Enough about bread now, remember the Christmas market food truck with its menu rich in sausages, giving vegetarians far from easy moments. Even though the stereotype of a meat-loving Germany is slightly exaggerated since, in fact, we consume far less meat per person than some other countries (ask Google), many traditional dishes rely on meat as an essential component. With that in mind, it might not be surprising that you can find over 1,500 different kinds of sausages in German supermarkets! Perhaps the most famous is the already mentioned Bratwürst, which is basically just a general term for any barbecued sausage. Sausages are far from the only once-living and dead items to be found on the menu of traditional restaurants. The most famous meat dish is Schnitzel. Originally from Vienna, it is a particularly flat, breaded piece of veal. Equally famous is the Schweinshaxe, a giant roast ham knuckle, and certainly not the option you should go for when you fancy a lighter meal.
You’re probably waiting for me to tell you about the potatoes, sauerkraut, and cabbage, and there they are. Most traditional German dishes (at least the meat-based ones) usually come with a few variations of these. Granted, there isn’t much you can do with sauerkraut other than, well, sauerkraut, but you’d be surprised at how many different disguises you can find on the menu. a restaurant. Kartoffelknödel (ing. Potato dumplings), Kartoffelpuffer (eng. Potato fritters), Kartoffelsalat (potato salad) and much more. Only one vegetable seems to be able to compete with our beloved potato, and that is asparagus. Ironically, despite its short season, it’s sort of a star among vegetables. From April to June, some restaurants even devote an entire menu to it!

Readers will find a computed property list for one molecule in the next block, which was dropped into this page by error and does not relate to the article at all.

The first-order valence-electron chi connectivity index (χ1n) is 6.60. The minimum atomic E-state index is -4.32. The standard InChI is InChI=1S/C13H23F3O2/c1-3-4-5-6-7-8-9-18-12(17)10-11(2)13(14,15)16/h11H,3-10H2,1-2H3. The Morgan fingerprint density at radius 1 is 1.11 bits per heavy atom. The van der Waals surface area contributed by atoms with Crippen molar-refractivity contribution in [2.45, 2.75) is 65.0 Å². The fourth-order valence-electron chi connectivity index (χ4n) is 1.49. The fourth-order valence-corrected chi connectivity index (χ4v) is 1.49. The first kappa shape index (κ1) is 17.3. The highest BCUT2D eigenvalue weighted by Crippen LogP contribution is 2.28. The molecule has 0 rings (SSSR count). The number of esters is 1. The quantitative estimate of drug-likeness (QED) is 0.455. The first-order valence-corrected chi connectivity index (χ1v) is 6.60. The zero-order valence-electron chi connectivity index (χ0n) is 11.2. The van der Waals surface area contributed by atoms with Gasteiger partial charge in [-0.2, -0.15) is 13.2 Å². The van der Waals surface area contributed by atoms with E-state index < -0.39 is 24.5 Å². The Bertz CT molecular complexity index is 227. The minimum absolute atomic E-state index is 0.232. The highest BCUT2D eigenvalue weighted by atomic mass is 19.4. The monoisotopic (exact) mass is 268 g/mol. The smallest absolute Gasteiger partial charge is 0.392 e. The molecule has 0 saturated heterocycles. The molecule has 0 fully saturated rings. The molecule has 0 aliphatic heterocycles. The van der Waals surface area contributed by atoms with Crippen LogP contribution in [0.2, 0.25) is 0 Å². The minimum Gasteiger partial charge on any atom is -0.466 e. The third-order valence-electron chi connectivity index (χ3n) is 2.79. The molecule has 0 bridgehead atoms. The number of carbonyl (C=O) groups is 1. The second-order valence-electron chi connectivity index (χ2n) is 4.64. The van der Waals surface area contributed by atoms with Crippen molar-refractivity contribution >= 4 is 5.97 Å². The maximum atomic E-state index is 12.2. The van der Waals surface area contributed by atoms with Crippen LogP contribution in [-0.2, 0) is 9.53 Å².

Finally, for many people, and certainly not the least, we should not forget German beer. I’m sure you’ve seen Erdinger Weissbier or Beck’s at Sainsbury’s before, maybe you’ve even tasted them. The occasion where most beers are served each year is the world-famous Bavarian Oktoberfest, attracting around 6 million visitors. Taking place at the end of September (despite its name), it lasts two whole weeks, and results in a beer consumption of several million liters. The atmosphere is not just that of an ordinary festival, it is rather almost carnival-like. If you want to (literally) get a taste of it, the German Society usually organizes one, which is definitely worth a try!
When it comes to special occasions, don’t miss our Christmas markets. I know there are British equivalents, like the one in Oxford, but trust me when I say they cannot be compared to the German original. With charming wooden cabins, beautiful fairy lights and decorated trees, they are already pleasing to the eye. But there is also the smell of delicious Christmas food. Schmalzgebäck (ang. Fried dough) and Stollen (a very special fruit bread!) And don’t forget the Bratwürst, of course.
You might think that was it, but let me tell you the most important part is yet to come. I’m talking about the fourth unofficial meal of the day, the legendary ‘Kaffee und Kuchen’ (English coffee and cake). These are the hours when cafes in Germany are overflowing with customers, bakeries are overflowing. Who doesn’t want something sweet in the afternoon? The Germans certainly do, and for most of us there is nothing that can beat a delicious slice of pie. Perhaps the most famous is Schwarzwälder Kirsch (eng. Black Forest).
See, now you know where, and most importantly why, your German friends usually disappear every Friday of the first week, and honestly can you blame them? In fact, you might even want to join them next time to learn about the mysteries of German culinary traditions. Oh cake, glorious cake!
Image Credit: German Society of the University of Oxford